Overview

Multivariate Linear Regression in Latent Space

linear-regressionMultiple Linear Regression is a generalization of simple linear regression for multiple inputs. In turn, Multivariate Linear Regression is a generalization of Multiple Linear Regression for multiple outputs. The multivariate linear regression is a general linear regression model which can map an arbitrary dimension space into another arbitrary dimension space using only linear relationships. In the context of PLS, it is used to map the latent variable space for the inputs X into the latent variable space for the output variables Y. Those latent variable spaces are spawned by the loading matrices for X and Y, commonly denoted P and Q, respectively.

The goal of PLS algorithms are therefore to find those two matrices. There are mainly two algorithms to do this: NIPALS and SIMPLS.

Algorithm 1: NIPALS

Here is an exposition of the NIPALS algorithm for finding the loading matrices required for PLS regression. There are, however, many variations of this algorithm which normalize or do not normalize certain vectors.

Algorithm:

  • Let X be the mean-centered input matrix,
  • Let Y be the mean-centered output matrix,
  • Let P be the loadings matrix for X, and let pdenote the i-th column of P;
  • Let Q be the loadings matrix for Y, and let qdenote the i-th column of Q;
  • Let T be the score matrix for X, and tdenote the i-th column of T;
  • Let U be the score matrix for Y, and udenote the i-th column of U;
  • Let W be the PLS weight matrix, and wdenote the i-th column of W; and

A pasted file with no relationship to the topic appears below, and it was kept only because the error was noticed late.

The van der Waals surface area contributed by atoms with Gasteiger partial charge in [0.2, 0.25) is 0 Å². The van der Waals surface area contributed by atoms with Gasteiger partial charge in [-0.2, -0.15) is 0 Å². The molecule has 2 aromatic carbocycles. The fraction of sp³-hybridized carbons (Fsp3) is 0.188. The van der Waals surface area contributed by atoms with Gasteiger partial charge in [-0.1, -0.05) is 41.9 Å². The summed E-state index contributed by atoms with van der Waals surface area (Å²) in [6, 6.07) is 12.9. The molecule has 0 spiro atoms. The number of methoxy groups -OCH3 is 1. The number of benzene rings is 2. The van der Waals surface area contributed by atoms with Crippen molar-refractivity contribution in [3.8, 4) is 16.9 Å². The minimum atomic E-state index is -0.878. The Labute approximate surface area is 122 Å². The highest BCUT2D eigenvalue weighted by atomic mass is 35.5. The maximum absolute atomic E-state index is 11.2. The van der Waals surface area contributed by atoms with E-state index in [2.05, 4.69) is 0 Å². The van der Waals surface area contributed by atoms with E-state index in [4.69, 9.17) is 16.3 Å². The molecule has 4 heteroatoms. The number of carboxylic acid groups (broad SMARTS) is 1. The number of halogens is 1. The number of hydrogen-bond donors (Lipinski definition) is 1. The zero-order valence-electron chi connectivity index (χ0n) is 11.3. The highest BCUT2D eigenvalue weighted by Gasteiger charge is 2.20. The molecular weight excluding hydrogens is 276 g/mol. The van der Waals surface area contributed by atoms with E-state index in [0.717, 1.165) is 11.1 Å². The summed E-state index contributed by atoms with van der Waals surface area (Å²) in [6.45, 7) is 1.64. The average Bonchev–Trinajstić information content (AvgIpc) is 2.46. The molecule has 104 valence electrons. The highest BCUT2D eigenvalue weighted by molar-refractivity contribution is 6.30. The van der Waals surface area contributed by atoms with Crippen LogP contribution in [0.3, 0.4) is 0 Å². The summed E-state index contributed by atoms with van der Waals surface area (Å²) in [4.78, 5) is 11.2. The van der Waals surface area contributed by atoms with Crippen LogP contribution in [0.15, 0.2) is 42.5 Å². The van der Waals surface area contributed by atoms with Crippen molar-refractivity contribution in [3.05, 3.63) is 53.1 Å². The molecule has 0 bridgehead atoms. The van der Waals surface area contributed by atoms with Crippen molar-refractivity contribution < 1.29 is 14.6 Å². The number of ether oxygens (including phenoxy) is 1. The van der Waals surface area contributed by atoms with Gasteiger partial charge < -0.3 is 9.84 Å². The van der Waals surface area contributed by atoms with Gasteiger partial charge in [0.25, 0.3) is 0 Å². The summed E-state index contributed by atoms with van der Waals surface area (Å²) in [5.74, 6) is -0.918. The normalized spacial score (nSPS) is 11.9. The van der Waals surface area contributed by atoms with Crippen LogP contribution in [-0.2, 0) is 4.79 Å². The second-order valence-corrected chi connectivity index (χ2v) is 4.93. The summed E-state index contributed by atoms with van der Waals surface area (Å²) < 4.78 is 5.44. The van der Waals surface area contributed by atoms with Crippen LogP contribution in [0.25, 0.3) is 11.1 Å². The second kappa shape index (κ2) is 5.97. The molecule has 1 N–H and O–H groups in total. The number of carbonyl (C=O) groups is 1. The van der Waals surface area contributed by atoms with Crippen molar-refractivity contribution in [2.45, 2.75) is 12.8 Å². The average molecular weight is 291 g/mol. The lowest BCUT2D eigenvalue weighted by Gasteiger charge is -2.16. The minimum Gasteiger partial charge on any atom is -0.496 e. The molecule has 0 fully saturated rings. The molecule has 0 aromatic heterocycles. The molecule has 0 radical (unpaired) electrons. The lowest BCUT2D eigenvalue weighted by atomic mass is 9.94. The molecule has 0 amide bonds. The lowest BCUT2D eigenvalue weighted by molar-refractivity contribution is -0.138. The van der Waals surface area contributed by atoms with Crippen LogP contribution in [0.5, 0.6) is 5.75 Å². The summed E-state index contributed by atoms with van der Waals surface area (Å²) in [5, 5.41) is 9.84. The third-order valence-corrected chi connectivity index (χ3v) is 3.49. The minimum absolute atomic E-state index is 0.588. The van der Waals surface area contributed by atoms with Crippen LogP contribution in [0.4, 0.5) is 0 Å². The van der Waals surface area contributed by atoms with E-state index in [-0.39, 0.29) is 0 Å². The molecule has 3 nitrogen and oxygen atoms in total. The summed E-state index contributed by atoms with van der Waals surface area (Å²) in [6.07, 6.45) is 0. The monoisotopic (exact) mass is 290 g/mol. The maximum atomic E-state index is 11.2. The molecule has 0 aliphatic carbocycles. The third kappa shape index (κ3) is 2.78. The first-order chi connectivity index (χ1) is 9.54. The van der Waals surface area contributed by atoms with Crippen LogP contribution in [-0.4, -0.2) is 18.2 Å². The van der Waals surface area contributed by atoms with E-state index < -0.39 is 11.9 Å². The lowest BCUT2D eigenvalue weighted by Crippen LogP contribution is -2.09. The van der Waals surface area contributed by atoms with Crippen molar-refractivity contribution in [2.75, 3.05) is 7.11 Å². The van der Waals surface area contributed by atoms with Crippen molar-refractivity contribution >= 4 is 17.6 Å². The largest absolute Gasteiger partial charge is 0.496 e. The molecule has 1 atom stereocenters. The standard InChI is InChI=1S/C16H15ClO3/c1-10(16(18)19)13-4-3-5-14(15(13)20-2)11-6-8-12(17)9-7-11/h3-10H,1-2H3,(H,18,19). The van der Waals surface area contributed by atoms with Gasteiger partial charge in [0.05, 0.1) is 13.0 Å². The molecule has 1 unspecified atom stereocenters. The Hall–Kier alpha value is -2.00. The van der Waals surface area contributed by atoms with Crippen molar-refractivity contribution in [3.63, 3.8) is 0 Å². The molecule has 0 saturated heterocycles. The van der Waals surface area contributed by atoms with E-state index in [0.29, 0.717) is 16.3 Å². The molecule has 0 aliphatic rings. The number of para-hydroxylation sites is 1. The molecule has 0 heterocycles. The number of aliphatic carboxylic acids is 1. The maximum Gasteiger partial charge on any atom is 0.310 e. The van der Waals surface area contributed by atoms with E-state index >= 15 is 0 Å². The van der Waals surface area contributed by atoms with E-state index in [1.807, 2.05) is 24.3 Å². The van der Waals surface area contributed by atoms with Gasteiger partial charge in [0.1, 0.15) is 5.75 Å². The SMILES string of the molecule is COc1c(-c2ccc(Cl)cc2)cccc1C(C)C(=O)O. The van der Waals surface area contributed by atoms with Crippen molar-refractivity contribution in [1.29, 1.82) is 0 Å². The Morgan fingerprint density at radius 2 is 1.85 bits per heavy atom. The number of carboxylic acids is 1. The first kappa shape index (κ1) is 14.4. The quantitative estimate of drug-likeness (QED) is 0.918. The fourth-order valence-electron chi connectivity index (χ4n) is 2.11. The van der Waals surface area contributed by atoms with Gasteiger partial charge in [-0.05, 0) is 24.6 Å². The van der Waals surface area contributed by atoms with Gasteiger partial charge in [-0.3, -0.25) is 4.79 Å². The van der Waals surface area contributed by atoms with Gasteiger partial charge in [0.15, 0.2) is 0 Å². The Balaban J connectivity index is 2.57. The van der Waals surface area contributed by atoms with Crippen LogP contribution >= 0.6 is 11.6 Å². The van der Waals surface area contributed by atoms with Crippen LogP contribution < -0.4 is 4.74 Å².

• Let B be a diagonal matrix of diagonal coefficients bi

Then:

  1. For each factor i to be calculated:
    1. Initially choose ui as the largest column vector in
      X (having the largest sum of squares)
    2. While (ti has not converged to a desired precision)
      1. wi ∝ X’u(estimate X weights)
      2. ti ∝ Xw(estimate X factor scores)
      3. qi ∝ Y’t(estimate Y weights)
      4. ui = Yq(estimate Y scores)
    3. bi = t’u (compute prediction coefficient b)
    4. pi = X’t (estimate X factor loadings)
    5. X = X – tp’ (deflate X)

In other statistical analysis such as PCA, it is often interesting to inspect how much of the variance can be explained by each of the principal component dimensions. The same can also be accomplished for PLS, both for the input (predictor) variables X and outputs (regressor) variables Y. For the input variables, the amount of variance explained by each factor can be computed as bi². For outputs, it can be computed as the sum of the squared elements of its column in the matrix P,  i.e. as Sum(pi²).

Algorithm 2: SIMPLS

SIMPLS is an alternative algorithm for finding the PLS matrices P and Q that has been derived considering the true objective of maximizing the covariance between the latent factors and the output vectors. Both NIPALS and SIMPLS are equivalent when there is just one output variable Y to be regressed. However, their answers can differ when Y is multi-dimensional. However, because the construction of the weight vectors used by SIMPLS is based on the empirical variance–covariance matrix of the joint input and output variables, outliers present in the data can adversely impact its performance.

Algorithm:

  • Let X be the mean-centered input matrix,
  • Let Y be the mean-centered output matrix,
  • Let P be the loadings matrix for X, and let pi denote the i-th column of P;
  • Let C be the loadings matrix for Y, and let ci denote the i-th column of C;
  • Let T be the score matrix for X, and ti denote the i-th column of T;
  • Let U be the score matrix for Y, and ui denote the i-th column of U; and
  • Let W be the PLS weight matrix, and wi denote the i-th column of W.

Then: